This Old House Redux – Value vs. Price

Casey Fleming

One of the most popular series of articles I did when I sent out a paper newsletter (seems quaint now, doesn’t it?) was This Old House. I chronicled the journey I took restoring my 1926 Craftsman-style bungalow to period (as much as possible; I never was able to find a genuine 1926 microwave.)

Well, I am still in that house, and I still love the way it turned out. Since then, however, I did buy some investment property and have had to rehab several units. I’ve learned some lessons along the way, and I’m starting a new total rehab on a two bedroom apartment in Albuquerque. Although the project will be much less expensive and much faster, I thought it might be interesting to chronicle the project like I did for my home.

There are some differences between the projects. First, I’m not trying to live there while I do the rehab – that’s a darn good thing. Seriously, don’t ever do that. Second, the old tenant really destroyed the place. It literally had to be gutted. We might be able to salvage the tub/ shower and the kitchen sink, but that’s it.

I’ve already had all the cabinets, flooring, baseboards and trim removed. The sheetrock was badly damaged or very poorly patched throughout, so the entire apartment had to be cleaned up, patched and re-floated.

My contractor is priming the sheetrock over the next two days, and paint follows. I’ve already ordered new cabinets. Here is where the first quandary arose – value versus price.

Most landlords buy the cheapest possible cabinets for rental properties, because tenants tend to destroy them pretty quickly. However, it turns out that composite (particle board) cabinets fall apart a lot faster than hardwood cabinets, so that may exacerbate the problem. Real hardwood cabinets, however, are a lot more expensive.

Being a typical landlord, I want to have it all – low price, great-looking cabinets, durability, etc. In fact, as I started my search, I decided that my needs (in order of priority) were:

  • Durable, which indicates hardwood cabinets.
  • Easily patched or repaired – they need to come from an established, stable manufacturer that will be around for a while, and who will sell pieces, like drawers and doors and hinges in the future.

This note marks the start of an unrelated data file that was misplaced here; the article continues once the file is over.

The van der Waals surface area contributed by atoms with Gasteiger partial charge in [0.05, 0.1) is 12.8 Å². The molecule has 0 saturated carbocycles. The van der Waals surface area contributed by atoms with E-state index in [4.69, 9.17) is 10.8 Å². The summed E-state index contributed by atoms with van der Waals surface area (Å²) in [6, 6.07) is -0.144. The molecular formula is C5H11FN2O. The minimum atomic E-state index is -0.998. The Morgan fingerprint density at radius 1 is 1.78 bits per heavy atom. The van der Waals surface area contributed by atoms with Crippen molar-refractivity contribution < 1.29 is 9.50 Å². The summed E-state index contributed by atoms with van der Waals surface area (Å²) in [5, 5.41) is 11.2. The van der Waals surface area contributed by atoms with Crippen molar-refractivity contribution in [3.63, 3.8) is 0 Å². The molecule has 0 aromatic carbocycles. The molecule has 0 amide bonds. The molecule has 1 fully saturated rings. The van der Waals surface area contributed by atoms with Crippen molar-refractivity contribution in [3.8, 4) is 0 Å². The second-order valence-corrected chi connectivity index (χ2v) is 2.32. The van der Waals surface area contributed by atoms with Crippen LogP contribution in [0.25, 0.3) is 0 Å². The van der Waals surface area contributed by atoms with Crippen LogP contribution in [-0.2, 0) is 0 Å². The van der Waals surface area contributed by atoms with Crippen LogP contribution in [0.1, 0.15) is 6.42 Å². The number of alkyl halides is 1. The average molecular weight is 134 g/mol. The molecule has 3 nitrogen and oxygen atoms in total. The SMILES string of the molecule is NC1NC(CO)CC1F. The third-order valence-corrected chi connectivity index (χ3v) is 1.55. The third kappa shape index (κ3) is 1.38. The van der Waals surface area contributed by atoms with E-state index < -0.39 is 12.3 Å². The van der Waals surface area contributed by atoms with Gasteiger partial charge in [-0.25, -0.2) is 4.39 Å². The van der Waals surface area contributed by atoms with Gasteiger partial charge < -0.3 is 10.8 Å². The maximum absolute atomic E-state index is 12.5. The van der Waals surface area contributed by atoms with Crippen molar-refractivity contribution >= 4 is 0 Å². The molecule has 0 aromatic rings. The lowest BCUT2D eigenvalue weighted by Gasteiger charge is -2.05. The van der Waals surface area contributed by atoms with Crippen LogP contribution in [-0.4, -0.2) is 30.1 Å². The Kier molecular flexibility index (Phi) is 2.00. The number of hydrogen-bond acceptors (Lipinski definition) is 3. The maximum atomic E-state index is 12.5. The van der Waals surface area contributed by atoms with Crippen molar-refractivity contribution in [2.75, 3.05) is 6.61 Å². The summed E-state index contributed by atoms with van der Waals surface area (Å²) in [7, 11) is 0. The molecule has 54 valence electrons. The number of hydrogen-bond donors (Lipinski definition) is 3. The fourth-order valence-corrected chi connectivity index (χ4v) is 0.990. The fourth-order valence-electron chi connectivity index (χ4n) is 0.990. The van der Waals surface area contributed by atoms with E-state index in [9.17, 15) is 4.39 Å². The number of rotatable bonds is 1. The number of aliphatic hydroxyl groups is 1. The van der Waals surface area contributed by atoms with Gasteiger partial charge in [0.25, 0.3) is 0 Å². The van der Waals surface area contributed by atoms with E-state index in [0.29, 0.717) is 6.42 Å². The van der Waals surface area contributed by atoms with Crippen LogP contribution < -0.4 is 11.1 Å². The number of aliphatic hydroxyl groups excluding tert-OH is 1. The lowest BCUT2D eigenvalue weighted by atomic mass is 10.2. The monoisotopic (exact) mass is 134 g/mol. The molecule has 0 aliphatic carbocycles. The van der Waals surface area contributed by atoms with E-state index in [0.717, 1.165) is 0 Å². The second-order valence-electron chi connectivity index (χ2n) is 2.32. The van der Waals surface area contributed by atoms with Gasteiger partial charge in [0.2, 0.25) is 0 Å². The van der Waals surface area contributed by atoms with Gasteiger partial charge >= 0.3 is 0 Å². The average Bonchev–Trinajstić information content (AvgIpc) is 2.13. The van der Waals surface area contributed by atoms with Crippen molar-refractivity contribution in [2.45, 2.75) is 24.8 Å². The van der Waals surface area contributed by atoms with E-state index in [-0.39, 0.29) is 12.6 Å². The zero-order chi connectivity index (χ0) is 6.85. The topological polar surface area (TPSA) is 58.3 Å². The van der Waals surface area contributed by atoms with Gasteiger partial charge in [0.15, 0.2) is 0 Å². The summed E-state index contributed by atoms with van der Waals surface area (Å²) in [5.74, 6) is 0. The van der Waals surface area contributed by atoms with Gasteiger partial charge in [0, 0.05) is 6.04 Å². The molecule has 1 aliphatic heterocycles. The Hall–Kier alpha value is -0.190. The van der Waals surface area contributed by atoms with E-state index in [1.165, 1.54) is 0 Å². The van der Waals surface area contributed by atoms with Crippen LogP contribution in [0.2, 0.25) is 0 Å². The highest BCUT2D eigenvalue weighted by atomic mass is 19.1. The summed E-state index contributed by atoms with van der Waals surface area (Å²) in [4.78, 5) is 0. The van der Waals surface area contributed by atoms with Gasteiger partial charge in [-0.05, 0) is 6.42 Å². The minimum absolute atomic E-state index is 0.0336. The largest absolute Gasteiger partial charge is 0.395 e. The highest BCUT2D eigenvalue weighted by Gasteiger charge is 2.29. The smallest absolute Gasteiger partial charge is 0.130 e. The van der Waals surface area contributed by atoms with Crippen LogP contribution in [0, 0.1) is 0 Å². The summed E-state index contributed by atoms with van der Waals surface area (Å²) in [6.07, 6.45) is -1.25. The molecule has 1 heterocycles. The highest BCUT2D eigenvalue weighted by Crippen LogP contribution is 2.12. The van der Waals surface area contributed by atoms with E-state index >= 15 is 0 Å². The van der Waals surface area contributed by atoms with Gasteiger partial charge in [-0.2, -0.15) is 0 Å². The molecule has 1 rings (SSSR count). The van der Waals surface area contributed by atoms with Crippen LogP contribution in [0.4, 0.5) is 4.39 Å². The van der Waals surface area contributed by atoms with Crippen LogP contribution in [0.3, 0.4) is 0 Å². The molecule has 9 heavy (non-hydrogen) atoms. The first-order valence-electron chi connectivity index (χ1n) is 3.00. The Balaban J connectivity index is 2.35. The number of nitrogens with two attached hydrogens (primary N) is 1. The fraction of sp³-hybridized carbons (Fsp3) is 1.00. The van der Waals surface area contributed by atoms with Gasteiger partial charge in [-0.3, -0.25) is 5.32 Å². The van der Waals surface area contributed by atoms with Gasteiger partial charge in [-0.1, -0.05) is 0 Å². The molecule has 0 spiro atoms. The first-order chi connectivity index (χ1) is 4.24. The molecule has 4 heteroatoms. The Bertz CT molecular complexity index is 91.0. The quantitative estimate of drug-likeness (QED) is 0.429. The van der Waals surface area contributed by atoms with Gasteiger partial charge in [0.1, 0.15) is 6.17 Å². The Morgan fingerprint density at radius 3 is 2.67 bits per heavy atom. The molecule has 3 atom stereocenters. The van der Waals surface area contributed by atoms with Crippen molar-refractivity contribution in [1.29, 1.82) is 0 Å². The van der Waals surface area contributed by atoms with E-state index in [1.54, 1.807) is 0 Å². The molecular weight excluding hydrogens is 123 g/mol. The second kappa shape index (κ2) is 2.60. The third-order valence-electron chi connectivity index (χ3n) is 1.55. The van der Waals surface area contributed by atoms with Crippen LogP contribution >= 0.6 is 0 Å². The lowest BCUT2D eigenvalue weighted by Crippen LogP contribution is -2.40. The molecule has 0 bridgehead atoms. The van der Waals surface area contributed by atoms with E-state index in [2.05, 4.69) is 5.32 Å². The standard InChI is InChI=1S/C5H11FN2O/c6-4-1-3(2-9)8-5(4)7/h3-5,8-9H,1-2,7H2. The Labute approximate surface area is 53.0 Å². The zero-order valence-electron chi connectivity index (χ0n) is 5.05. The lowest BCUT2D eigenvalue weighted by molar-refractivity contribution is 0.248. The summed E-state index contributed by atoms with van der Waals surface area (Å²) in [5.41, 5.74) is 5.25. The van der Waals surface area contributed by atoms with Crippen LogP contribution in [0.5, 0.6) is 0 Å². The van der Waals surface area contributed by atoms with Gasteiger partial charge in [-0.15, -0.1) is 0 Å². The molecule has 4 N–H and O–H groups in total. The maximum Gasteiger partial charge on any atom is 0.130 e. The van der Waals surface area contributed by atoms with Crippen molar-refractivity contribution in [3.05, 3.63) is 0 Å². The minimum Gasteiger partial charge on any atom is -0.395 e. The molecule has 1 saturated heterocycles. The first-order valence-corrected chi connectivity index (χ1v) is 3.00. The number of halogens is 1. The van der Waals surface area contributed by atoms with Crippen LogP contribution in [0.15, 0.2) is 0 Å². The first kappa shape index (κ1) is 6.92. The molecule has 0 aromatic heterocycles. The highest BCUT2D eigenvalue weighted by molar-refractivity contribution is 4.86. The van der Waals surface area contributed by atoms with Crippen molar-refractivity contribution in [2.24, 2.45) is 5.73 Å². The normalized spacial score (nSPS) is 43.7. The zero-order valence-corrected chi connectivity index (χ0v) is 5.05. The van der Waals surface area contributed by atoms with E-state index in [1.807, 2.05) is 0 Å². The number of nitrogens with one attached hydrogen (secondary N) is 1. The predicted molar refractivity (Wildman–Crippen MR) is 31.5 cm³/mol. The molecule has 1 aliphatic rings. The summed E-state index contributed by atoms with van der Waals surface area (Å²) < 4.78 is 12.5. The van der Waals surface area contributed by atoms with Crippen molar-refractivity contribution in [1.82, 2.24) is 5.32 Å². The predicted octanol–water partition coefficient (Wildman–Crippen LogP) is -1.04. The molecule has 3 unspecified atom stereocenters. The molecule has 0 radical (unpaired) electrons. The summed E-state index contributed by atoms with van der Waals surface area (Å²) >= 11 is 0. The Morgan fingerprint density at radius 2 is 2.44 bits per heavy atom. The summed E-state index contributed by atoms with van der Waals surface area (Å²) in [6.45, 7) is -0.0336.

• Price – given the limits of the first two requirements, I wanted the best price possible.
  • Easy to install, so that my installation cost is manageable.
  • Appearance – it needs to look reasonably good so I can rent out my unit.

I figured the most direct way to do this was to find the least expensive supplier of a factory-made hardwood cabinet. I believe I succeeded, although I will know more after I take delivery. If it turns out to be as good as I think I’ll share details. In the meantime, the particulars are:

Value versus price
These are my new cabinets.
  • 6 upper cabinets, 4 lower cabinets.
  • ½ inch plywood box, birch
  • Finish panel on both sides for all cabinets
  • Drawers are 5/8” solid hardwood, dovetail construction
  • Interior and exterior are factory-finished, UV-resistant

I also purchased the bath vanity at the same time with the same style for simplicity and cost savings, as it saved on shipping. The total price, delivered but unassembled, was $1,463.70, unassembled.

The assembly video looks easy, but then don’t they all? I’ll report on that next week. I still have to buy counters, appliances, plumbing and light fixtures, flooring and trim. Phew! I’ll report at least once a week until it’s done.

So we come back to the quandary of value versus price. I was taught growing up never overpay, but don’t skimp on quality, either. If the cabinets are of the quality I think, I was able to spend only about 10% more than, say, Ikea cabinets, for cabinets that should last a lot longer and require fewer repairs every time I turn an apartment over.

I’m realistic – tenants are rough on everything. But composite cabinets just can’t take any abuse at all. Plus, I’m hoping that a higher quality apartment will attract a higher quality tenant. It will be a long time before I know that, but I’m optimistic.

The lesson, if I am correct, is find the best deal for materials that meet at least a minimum standard of quality, rather than simply buy disposable.

Wish me luck!

Next time – Kitchen cabinets and paint.

Author The Loan Guide: How to Get the Best Possible Mortgage (On Amazon)

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Comments (2)

  1. Wishing you luck Casey. Remodelling of our house was…still is a nightmare. The contractor started in Jan and it is still not done. Its come to the point where he does not respond to our e-mails, text messages and phone calls.

    1. Hi Watiri, I just saw this. I’m so sorry you’re having that experience. I hope you’ve solved it by now. My reno took longer than expected (by a little) and cost more than expected (by a little) but came out very nice.

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